The University of Colorado investigation had more problems, according to the report. For one, it inaccurately said that N.C. State had “exonerated” Feldheim and Eaton. N.C. State had found that Feldheim acted negligently and that all three published false statements.
The inspector general said Colorado failed to contact key witnesses and accepted the promises of Feldheim and Eaton to correct the record, which they have not done.
Joseph Rosse, head of research integrity and compliance at Colorado, declined to be interviewed.” (Neff 2016).
The unwillingness of a research integrity officer to respond to a well-known journalist who covers scientific misconduct matters illustrates the benefits of using professional auditors such as those in an OIG who can require responsiveness under law.
This NSF OIG case even more starkly shows just how inappropriate the results of such conflicts of interest can become. One of the UC Boulder investigative committee members apparently made derogatory comments to the press about a professor who had originally acted as a whistleblower in bringing the research misconduct concerns to light:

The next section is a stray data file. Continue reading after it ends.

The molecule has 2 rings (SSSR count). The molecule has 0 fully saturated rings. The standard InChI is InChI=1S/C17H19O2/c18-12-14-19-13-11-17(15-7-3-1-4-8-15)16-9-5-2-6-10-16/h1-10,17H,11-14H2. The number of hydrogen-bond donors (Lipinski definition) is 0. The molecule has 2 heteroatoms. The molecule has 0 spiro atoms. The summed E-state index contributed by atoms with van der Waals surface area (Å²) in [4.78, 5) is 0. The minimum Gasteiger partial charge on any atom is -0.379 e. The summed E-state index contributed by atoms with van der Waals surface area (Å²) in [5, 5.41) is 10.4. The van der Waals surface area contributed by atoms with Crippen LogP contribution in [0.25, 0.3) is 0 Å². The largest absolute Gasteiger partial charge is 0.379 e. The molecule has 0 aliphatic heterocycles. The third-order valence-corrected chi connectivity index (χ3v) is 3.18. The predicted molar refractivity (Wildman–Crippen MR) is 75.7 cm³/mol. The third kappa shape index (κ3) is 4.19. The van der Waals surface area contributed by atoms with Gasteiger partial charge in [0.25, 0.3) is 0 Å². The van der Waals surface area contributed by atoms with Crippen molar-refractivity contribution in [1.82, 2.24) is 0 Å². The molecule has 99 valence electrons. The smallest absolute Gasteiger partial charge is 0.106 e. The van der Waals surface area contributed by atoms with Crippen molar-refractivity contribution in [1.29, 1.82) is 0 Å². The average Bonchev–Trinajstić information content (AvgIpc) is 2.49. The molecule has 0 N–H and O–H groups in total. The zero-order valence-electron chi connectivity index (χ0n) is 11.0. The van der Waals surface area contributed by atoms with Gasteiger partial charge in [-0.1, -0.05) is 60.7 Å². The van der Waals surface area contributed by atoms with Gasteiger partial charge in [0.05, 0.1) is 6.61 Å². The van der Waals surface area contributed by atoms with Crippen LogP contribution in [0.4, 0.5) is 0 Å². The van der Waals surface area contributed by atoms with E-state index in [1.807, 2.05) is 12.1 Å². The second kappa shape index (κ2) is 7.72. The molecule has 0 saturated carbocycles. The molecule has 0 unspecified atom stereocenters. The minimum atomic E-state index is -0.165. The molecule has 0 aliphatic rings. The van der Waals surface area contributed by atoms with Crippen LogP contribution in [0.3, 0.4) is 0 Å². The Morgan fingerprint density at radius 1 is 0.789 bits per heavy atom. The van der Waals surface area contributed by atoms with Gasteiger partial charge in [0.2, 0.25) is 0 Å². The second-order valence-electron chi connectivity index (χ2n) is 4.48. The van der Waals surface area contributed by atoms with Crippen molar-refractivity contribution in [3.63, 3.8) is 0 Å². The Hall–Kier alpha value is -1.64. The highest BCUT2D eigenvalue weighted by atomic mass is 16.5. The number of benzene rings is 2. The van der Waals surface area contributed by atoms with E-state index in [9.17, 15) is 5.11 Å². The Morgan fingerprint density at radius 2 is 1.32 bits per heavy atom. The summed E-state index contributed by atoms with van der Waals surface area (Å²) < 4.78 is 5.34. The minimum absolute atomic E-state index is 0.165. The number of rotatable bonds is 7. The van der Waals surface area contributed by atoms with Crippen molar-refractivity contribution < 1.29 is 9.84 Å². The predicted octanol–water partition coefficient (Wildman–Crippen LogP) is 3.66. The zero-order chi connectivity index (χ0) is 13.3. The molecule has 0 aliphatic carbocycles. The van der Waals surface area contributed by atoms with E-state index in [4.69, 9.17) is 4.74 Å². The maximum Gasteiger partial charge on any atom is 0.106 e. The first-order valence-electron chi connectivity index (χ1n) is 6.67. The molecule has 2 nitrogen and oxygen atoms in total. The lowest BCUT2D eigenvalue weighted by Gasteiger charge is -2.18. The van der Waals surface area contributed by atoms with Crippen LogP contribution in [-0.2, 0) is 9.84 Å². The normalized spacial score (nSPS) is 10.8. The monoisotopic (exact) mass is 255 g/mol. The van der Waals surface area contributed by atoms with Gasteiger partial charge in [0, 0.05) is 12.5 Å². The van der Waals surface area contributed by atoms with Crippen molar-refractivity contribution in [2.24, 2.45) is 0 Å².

“The investigation was led by Colorado physics professor Alan Franklin, who told The Daily Camera of Boulder in 2014 that [NC State Professor Stefan] Franzen had ‘made a career’ of complaining about Feldheim and Eaton.
‘There’s been great damage done to people, mainly Eaton and Feldheim, for no good reason,’ Franklin told the newspaper.
Contacted this week, Franklin declined to discuss the final NSF reprimand, saying it was a confidential personnel matter.
Franzen welcomed the NSF ruling as vindication of his struggle to correct the record but said he remains bitter at how he says Feldheim, Eaton and their allies have sullied his reputation for years. Instead of addressing the underlying science, he said, his adversaries hired lawyers to gum up and prolong the investigations and resorted to personal insults to slander him.” (Neff 2016).